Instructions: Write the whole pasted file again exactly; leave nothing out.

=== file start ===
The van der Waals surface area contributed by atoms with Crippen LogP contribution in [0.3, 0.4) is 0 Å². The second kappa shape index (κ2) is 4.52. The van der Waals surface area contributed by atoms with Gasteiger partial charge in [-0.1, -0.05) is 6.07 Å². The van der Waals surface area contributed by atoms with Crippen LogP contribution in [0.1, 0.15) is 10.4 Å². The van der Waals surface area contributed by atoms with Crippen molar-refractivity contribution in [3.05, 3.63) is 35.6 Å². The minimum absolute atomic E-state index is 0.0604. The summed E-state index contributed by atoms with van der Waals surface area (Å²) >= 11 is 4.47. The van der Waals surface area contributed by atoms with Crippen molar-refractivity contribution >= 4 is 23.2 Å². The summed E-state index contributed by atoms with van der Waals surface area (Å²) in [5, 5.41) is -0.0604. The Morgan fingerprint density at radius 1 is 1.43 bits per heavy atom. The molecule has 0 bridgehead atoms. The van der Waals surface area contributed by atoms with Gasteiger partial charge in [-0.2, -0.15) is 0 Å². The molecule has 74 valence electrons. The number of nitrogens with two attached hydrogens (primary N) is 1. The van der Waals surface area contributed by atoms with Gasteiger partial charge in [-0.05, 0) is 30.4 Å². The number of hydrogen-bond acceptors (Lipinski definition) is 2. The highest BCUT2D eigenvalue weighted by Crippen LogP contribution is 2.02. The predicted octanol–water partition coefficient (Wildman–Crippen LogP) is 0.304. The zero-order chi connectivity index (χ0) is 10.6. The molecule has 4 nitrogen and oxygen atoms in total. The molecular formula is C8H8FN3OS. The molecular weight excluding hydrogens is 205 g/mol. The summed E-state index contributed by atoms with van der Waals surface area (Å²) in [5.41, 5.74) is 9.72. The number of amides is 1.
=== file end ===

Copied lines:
The van der Waals surface area contributed by atoms with Crippen LogP contribution in [0.3, 0.4) is 0 Å². The second kappa shape index (κ2) is 4.52. The van der Waals surface area contributed by atoms with Gasteiger partial charge in [-0.1, -0.05) is 6.07 Å². The van der Waals surface area contributed by atoms with Crippen LogP contribution in [0.1, 0.15) is 10.4 Å². The van der Waals surface area contributed by atoms with Crippen molar-refractivity contribution in [3.05, 3.63) is 35.6 Å². The minimum absolute atomic E-state index is 0.0604. The summed E-state index contributed by atoms with van der Waals surface area (Å²) >= 11 is 4.47. The van der Waals surface area contributed by atoms with Crippen molar-refractivity contribution >= 4 is 23.2 Å². The summed E-state index contributed by atoms with van der Waals surface area (Å²) in [5, 5.41) is -0.0604. The Morgan fingerprint density at radius 1 is 1.43 bits per heavy atom. The molecule has 0 bridgehead atoms. The van der Waals surface area contributed by atoms with Gasteiger partial charge in [-0.2, -0.15) is 0 Å². The molecule has 74 valence electrons. The number of nitrogens with two attached hydrogens (primary N) is 1. The van der Waals surface area contributed by atoms with Gasteiger partial charge in [-0.05, 0) is 30.4 Å². The number of hydrogen-bond acceptors (Lipinski definition) is 2. The highest BCUT2D eigenvalue weighted by Crippen LogP contribution is 2.02. The predicted octanol–water partition coefficient (Wildman–Crippen LogP) is 0.304. The zero-order chi connectivity index (χ0) is 10.6. The molecule has 4 nitrogen and oxygen atoms in total. The molecular formula is C8H8FN3OS. The molecular weight excluding hydrogens is 205 g/mol. The summed E-state index contributed by atoms with van der Waals surface area (Å²) in [5.41, 5.74) is 9.72. The number of amides is 1.